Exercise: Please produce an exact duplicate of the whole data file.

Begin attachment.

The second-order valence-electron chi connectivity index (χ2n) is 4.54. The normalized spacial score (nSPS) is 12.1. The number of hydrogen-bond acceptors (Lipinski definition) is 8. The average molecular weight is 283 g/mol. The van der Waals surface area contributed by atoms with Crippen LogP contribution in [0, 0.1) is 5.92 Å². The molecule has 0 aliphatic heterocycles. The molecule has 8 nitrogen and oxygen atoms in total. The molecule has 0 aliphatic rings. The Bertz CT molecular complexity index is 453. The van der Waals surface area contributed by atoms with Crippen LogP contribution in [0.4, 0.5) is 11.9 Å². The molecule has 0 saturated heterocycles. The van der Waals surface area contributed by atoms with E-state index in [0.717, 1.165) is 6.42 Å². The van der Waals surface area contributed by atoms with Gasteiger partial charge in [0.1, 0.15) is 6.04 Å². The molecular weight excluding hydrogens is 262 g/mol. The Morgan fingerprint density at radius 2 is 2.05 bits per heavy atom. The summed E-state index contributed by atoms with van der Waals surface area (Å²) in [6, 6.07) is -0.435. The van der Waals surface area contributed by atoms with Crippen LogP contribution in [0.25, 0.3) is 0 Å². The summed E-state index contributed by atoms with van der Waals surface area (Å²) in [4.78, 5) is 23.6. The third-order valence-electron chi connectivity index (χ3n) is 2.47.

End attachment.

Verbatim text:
The second-order valence-electron chi connectivity index (χ2n) is 4.54. The normalized spacial score (nSPS) is 12.1. The number of hydrogen-bond acceptors (Lipinski definition) is 8. The average molecular weight is 283 g/mol. The van der Waals surface area contributed by atoms with Crippen LogP contribution in [0, 0.1) is 5.92 Å². The molecule has 0 aliphatic heterocycles. The molecule has 8 nitrogen and oxygen atoms in total. The molecule has 0 aliphatic rings. The Bertz CT molecular complexity index is 453. The van der Waals surface area contributed by atoms with Crippen LogP contribution in [0.4, 0.5) is 11.9 Å². The molecule has 0 saturated heterocycles. The van der Waals surface area contributed by atoms with E-state index in [0.717, 1.165) is 6.42 Å². The van der Waals surface area contributed by atoms with Gasteiger partial charge in [0.1, 0.15) is 6.04 Å². The molecular weight excluding hydrogens is 262 g/mol. The Morgan fingerprint density at radius 2 is 2.05 bits per heavy atom. The summed E-state index contributed by atoms with van der Waals surface area (Å²) in [6, 6.07) is -0.435. The van der Waals surface area contributed by atoms with Crippen LogP contribution in [0.25, 0.3) is 0 Å². The summed E-state index contributed by atoms with van der Waals surface area (Å²) in [4.78, 5) is 23.6. The third-order valence-electron chi connectivity index (χ3n) is 2.47.